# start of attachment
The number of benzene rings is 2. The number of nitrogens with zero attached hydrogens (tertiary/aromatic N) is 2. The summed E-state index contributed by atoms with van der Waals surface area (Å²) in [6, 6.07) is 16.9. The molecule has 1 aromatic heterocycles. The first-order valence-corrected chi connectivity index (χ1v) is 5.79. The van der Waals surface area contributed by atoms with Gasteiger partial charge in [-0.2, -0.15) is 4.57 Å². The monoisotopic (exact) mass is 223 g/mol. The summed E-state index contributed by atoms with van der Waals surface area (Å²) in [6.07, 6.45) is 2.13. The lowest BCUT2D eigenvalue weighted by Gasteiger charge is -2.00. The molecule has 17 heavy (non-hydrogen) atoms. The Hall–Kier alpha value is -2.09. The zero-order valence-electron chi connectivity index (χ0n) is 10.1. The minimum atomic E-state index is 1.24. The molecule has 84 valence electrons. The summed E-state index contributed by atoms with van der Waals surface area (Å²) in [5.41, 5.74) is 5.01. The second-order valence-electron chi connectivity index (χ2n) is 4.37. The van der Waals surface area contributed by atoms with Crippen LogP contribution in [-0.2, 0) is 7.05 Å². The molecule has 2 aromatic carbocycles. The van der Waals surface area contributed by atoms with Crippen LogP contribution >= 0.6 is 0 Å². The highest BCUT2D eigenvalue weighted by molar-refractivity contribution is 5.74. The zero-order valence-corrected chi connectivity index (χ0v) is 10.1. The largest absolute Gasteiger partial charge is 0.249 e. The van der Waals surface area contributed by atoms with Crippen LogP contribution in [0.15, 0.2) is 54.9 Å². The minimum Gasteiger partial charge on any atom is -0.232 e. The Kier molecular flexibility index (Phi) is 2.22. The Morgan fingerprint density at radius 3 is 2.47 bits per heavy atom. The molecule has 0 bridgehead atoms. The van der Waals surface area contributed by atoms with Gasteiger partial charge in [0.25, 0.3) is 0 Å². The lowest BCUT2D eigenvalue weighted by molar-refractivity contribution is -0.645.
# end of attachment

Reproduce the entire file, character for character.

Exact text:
The number of benzene rings is 2. The number of nitrogens with zero attached hydrogens (tertiary/aromatic N) is 2. The summed E-state index contributed by atoms with van der Waals surface area (Å²) in [6, 6.07) is 16.9. The molecule has 1 aromatic heterocycles. The first-order valence-corrected chi connectivity index (χ1v) is 5.79. The van der Waals surface area contributed by atoms with Gasteiger partial charge in [-0.2, -0.15) is 4.57 Å². The monoisotopic (exact) mass is 223 g/mol. The summed E-state index contributed by atoms with van der Waals surface area (Å²) in [6.07, 6.45) is 2.13. The lowest BCUT2D eigenvalue weighted by Gasteiger charge is -2.00. The molecule has 17 heavy (non-hydrogen) atoms. The Hall–Kier alpha value is -2.09. The zero-order valence-electron chi connectivity index (χ0n) is 10.1. The minimum atomic E-state index is 1.24. The molecule has 84 valence electrons. The summed E-state index contributed by atoms with van der Waals surface area (Å²) in [5.41, 5.74) is 5.01. The second-order valence-electron chi connectivity index (χ2n) is 4.37. The van der Waals surface area contributed by atoms with Crippen LogP contribution in [-0.2, 0) is 7.05 Å². The molecule has 2 aromatic carbocycles. The van der Waals surface area contributed by atoms with Crippen LogP contribution >= 0.6 is 0 Å². The highest BCUT2D eigenvalue weighted by molar-refractivity contribution is 5.74. The zero-order valence-corrected chi connectivity index (χ0v) is 10.1. The largest absolute Gasteiger partial charge is 0.249 e. The van der Waals surface area contributed by atoms with Crippen LogP contribution in [0.15, 0.2) is 54.9 Å². The minimum Gasteiger partial charge on any atom is -0.232 e. The Kier molecular flexibility index (Phi) is 2.22. The Morgan fingerprint density at radius 3 is 2.47 bits per heavy atom. The molecule has 0 bridgehead atoms. The van der Waals surface area contributed by atoms with Gasteiger partial charge in [0.25, 0.3) is 0 Å². The lowest BCUT2D eigenvalue weighted by molar-refractivity contribution is -0.645.